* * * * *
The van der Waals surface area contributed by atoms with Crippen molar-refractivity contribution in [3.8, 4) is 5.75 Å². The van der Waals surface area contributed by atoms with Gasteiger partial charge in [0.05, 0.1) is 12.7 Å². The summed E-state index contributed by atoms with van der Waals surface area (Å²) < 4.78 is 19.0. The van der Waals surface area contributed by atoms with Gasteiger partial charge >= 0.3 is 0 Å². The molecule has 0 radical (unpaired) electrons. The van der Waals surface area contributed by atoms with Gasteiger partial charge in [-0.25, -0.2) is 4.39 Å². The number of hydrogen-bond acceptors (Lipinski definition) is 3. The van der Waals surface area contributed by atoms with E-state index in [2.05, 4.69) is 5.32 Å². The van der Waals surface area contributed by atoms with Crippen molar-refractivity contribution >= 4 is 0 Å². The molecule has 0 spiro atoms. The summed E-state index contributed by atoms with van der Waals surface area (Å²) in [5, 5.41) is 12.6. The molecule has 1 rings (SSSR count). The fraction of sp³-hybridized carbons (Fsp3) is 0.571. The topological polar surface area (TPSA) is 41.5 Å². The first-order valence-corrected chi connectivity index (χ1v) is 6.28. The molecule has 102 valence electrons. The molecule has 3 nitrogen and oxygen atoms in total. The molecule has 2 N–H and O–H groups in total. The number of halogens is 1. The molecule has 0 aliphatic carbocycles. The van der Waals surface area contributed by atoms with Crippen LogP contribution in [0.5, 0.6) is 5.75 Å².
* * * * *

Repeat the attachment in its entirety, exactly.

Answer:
The van der Waals surface area contributed by atoms with Crippen molar-refractivity contribution in [3.8, 4) is 5.75 Å². The van der Waals surface area contributed by atoms with Gasteiger partial charge in [0.05, 0.1) is 12.7 Å². The summed E-state index contributed by atoms with van der Waals surface area (Å²) < 4.78 is 19.0. The van der Waals surface area contributed by atoms with Gasteiger partial charge >= 0.3 is 0 Å². The molecule has 0 radical (unpaired) electrons. The van der Waals surface area contributed by atoms with Gasteiger partial charge in [-0.25, -0.2) is 4.39 Å². The number of hydrogen-bond acceptors (Lipinski definition) is 3. The van der Waals surface area contributed by atoms with E-state index in [2.05, 4.69) is 5.32 Å². The van der Waals surface area contributed by atoms with Crippen molar-refractivity contribution >= 4 is 0 Å². The molecule has 0 spiro atoms. The summed E-state index contributed by atoms with van der Waals surface area (Å²) in [5, 5.41) is 12.6. The molecule has 1 rings (SSSR count). The fraction of sp³-hybridized carbons (Fsp3) is 0.571. The topological polar surface area (TPSA) is 41.5 Å². The first-order valence-corrected chi connectivity index (χ1v) is 6.28. The molecule has 102 valence electrons. The molecule has 3 nitrogen and oxygen atoms in total. The molecule has 2 N–H and O–H groups in total. The number of halogens is 1. The molecule has 0 aliphatic carbocycles. The van der Waals surface area contributed by atoms with Crippen LogP contribution in [0.5, 0.6) is 5.75 Å².